We never recommended a stock simply because it pays a high yield. But don’t misread that stance as a lack of appreciation for dividends. We measure the success of our picks based on total return, and dividends make a difference, explains Rich Moroney, editor of Dow Theory Forecasts.
The one constant you’ll find among our income options is growth; we have long gravitated toward companies that grow their payouts. Every income stock on our Buy List has grown its payout at least 2% over the last year and annually over the last three and 10 years, if they’ve paid out that long.
In the following paragraphs, we review five of our favorite income stocks; each of the stocks below earn our Focus List buy rating.
Citizens Financial (CFG) yields 4.2%, ranking it second-highest among our Buys. The company suspended dividend growth in 2020, as did many firms, then proceeded to pay the same quarterly amount for two-and-a-half years before boosting the payout 8% in July.
Before the Covid-related dividend freeze, Citizens had a history of aggressive growth, increasing the divided at least 15% each year from 2015 through 2019. The new, higher payout equals about one-third of expected operating earnings over the next year. We can’t predict a return to double-digit increases, but such growth would not surprise us.
Devon Energy (DVN) has seen its payout nearly tripled over the last year, reflecting the company’s commitment to returning at least 50% of excess free cash flow to investors. The company uses a fixed-plus-variable system for its dividend. About 86% of the most recent quarterly payout was variable.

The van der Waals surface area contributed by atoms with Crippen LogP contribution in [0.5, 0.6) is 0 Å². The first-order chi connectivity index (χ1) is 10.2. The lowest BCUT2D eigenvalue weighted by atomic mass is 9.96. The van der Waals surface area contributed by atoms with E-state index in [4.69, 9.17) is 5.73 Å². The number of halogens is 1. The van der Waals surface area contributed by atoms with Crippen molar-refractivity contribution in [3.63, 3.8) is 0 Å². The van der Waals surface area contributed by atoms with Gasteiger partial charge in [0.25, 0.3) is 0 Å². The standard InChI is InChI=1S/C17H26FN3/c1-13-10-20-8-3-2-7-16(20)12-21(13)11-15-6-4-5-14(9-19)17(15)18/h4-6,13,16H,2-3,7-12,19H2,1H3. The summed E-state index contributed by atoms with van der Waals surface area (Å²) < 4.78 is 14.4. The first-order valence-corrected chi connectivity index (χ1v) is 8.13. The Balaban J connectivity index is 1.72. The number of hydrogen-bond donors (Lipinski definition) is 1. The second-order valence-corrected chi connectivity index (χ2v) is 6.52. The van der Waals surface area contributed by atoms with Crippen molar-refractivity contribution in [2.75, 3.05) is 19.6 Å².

Devon increased its dividend sequentially in each of the last seven quarters. The projected dividend for the current quarter is up 61% from the year-earlier period but down from the June quarter and equates to a yield of 8.1% if extrapolated over the next four quarters. Analysts expect free cash flow to fall in 2023 and again in 2024.
These variable payouts will likely slow or stop when energy prices begin to fall, as they always do, and impact Devon’s operating results. But for as long as the company distributes fat dividends, we’ll happily collect them.
EOG Resources (EOG) recently boosted its quarterly dividend 10%, equating to a yield of 2.4%. The dividend hike builds on an 83% boost at roughly the same time last year. The company also declared a special dividend of $1.50 per share, payable Dec. 30.
The sharp increase in energy prices over the last year accelerated operating growth at EOG. Free cash flow rose 34% over the last 12 months on top of 68% growth in the same period a year ago; the company has pledged to pay out at least 60% of free cash flow in dividends.
The latest special dividend marks the fifth over the last year for a total of $7.80 per share. As with Devon, EOG’s payouts will likely recede when operating growth slows, but for now the payout remains generous.
UnitedHealth Group (UNH) has raised its payout every year since 2010, growing the dividend at an annualized rate of 51% over that period, including 17% annualized over the last five years.
The managed-care giant has demonstrated consistency in other areas as well, growing per-share profits and cash flows every year since 2009. The company's indicated year-ahead dividend of $6.20 per share accounts for just 27% of estimated earnings, leaving plenty of room for additional increases.
Property-and-casualty insurer W.R.Berkley (WRB) augments its modest quarterly dividend of $0.10 per share with special dividends, including two for a total of $1.50 per share over the last year. Berkley paid two special dividends each year from 2017 through 2019, then appeared to resume the trend at the end of 2021.
We don’t include the special dividends in our yield computation. Berkley’s indicated year-ahead dividend of $0.40 per share makes for a yield of 0.5%. But if you factor in the last two special dividends, the yield jumps to 1.9%.